More slices of history
Scientists reverse chronic pain in mice
In a new animal study, scientists from St. Louis University say they may have found a way to prevent and even reverse chronic pain.
Previous studies have focused on a drug called adenosine, which has been shown to be effective in treating pain, but has also been shown to activate unknown pathways in the body, which can cause severe side effects.
In the new study, the researchers aimed to identify the specific pathway linked to the pain-relieving effects of adenosine. They analyzed more than 300 rodents that had chronic neuropathic pain, or pain resulting from nerve damage.
The researchers found that they could use a small adenosine molecule to activate a receptor in the brain called A3. Activation of the A3 receptor, researchers found, seemed to stop or reverse chronic pain in the rodents. In addition, they found that the A3 activation did not alter the reward center of the rodents’ brains, suggesting that the practice would be unlikely to lead to addictive behaviors.
The study’s findings, published in the journal Brain, suggest that the A3 receptor pathway needs to be studied further with the goal of developing more effective treatments for chronic pain.
Breast cancer vaccine shows promise
A new vaccine may be effective in slowing the progression of breast cancer, even in patients where the disease has reached an advanced state.
The vaccine under study was developed by scientists from the Washington University School of Medicine in St. Louis, and works by targeting a protein (mammaglobin-A) that is found in high levels in breast tumor cells.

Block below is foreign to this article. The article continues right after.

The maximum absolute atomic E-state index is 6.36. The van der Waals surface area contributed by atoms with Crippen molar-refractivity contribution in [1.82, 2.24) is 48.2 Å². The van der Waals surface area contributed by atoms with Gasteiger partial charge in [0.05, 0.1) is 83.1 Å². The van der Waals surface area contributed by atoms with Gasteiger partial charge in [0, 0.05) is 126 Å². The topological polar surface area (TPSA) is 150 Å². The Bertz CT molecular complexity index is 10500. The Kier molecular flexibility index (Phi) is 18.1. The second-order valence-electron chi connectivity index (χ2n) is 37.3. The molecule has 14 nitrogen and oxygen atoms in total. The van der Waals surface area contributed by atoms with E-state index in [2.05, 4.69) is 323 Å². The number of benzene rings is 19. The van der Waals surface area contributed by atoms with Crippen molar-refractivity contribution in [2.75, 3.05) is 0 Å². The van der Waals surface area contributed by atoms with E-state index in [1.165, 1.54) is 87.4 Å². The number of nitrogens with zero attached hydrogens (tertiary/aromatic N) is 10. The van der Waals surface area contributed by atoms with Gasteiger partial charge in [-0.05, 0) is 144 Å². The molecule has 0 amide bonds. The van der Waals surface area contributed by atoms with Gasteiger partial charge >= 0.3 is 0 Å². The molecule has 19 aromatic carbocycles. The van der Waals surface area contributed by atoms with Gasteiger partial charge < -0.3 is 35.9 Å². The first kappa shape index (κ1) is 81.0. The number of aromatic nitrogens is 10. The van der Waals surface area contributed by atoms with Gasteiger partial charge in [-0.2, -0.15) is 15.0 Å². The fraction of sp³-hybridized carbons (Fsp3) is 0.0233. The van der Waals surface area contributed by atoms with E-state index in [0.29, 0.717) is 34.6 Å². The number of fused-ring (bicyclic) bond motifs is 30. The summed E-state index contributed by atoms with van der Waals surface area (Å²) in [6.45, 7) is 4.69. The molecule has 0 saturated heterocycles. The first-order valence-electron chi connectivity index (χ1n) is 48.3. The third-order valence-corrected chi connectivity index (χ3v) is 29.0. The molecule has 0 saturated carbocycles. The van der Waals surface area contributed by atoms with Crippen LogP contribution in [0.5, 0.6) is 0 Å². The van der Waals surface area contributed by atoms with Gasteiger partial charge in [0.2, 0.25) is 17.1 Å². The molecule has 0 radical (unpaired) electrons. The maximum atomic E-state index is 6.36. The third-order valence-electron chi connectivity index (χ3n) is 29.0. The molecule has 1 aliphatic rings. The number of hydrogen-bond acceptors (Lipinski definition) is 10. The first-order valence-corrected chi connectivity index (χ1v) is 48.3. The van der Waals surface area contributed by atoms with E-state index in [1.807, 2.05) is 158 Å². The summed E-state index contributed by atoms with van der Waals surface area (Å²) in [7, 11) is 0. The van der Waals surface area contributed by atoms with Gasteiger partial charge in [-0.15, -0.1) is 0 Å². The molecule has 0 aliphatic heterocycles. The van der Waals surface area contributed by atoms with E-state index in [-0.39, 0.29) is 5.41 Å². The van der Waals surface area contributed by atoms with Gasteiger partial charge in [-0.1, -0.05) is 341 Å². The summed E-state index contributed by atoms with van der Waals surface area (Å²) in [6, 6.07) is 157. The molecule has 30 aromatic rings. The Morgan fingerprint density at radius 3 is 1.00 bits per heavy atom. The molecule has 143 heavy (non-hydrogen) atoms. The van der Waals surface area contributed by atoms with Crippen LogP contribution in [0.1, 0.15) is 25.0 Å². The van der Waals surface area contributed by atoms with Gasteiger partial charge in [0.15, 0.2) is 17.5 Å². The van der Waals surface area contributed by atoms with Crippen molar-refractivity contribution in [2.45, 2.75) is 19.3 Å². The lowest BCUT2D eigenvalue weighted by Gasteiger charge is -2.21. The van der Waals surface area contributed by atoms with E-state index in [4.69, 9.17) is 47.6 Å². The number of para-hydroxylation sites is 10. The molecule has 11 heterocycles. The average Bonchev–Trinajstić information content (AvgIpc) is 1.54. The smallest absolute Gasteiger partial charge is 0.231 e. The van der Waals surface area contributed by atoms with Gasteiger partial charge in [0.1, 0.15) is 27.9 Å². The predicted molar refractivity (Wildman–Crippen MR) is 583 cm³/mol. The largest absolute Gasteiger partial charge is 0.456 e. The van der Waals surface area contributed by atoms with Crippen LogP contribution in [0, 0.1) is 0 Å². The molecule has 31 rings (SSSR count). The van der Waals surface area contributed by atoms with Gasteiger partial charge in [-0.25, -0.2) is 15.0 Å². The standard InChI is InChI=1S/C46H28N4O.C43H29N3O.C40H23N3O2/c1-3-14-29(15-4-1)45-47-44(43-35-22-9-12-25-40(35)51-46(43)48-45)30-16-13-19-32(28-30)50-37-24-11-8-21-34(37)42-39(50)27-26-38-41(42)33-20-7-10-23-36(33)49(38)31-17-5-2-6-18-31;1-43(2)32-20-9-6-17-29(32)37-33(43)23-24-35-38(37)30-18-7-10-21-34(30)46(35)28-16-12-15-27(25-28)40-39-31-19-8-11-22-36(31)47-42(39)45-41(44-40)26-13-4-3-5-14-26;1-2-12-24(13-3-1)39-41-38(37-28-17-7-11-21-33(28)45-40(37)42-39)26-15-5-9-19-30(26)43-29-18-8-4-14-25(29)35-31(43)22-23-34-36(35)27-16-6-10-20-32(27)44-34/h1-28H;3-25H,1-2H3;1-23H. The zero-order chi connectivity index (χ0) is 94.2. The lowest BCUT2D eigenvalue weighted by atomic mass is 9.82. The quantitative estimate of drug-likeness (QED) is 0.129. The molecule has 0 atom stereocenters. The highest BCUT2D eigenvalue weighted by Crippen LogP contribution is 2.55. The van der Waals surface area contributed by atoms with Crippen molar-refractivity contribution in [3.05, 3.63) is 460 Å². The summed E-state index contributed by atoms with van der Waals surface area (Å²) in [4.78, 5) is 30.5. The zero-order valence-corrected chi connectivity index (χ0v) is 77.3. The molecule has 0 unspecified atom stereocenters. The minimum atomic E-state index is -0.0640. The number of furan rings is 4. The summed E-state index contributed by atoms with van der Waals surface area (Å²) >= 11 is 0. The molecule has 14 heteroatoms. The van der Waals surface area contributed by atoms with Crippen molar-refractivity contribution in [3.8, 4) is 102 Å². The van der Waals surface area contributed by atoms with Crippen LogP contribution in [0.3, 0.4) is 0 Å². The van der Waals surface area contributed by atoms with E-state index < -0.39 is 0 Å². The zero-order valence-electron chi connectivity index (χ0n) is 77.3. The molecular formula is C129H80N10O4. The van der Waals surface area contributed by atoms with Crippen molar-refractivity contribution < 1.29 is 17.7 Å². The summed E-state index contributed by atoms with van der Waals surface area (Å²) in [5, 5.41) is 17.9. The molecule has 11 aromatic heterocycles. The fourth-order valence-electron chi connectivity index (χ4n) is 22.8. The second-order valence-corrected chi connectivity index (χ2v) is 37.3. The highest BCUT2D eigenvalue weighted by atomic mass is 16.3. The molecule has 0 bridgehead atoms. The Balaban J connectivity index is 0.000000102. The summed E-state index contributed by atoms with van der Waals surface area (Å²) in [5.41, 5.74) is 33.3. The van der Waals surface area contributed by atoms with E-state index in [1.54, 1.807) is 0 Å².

In the new study, which was a phase 1 trial, the researchers tested the vaccine on 14 patients with metastatic breast cancer, or cancer that had already spread to other parts of the body. They found that the vaccine was safe to use and led to fewer side effects, when compared with many pre-existing breast cancer treatments and excluded any severe and life-threatening effects.
The researchers also found that about 50 percent of the patients who received the vaccine showed no cancer progression after one year. In comparison, in the control group of patients who did not receive the vaccine, about one-fifth showed no cancer progression after one year.
The results of of the study, published in Clinical Cancer Research, suggest that the vaccine could be a safe and effective way to improve survival rates in metastatic breast cancer patients. The findings are significant in that patients with metastatic breast cancer often have weakened immune systems and have a more challenging time receiving effective treatment, researchers said.
The researchers are now planning a larger clinical trial to study the effects of the new vaccine on newly-diagnosed breast cancer patients.
Even without concussions, football may change brain
A new study has found that playing football for one season may be enough to cause signs of mild traumatic brain injury, even if a player hasn’t suffered any concussions.
Scientists at Wake Forest Baptist Medical Center in North Carolina studied 24 football players between ages 16 and 18. The players underwent brain scans both at the start and the end of the football season.
The researchers found that at the end of the season, the football players had slight changes in their white matter–the part of the brain responsible for communication. In addition, the players who experienced more frequent and more severe hits were more likely to experience such changes, the researchers said.
The study’s findings, presented to the Radiological Society of North America, suggest that just one season of football may be enough to cause abnormal brain changes, which researchers said were similar to the effects of traumatic brain injury. The scientists said that the findings are of particular concern for young people who play contact sports, as head impacts may affect the development of their brains.
The researchers said they next plan to study the age at which young brains are most vulnerable, as part of an effort to make football and other contact sports safer.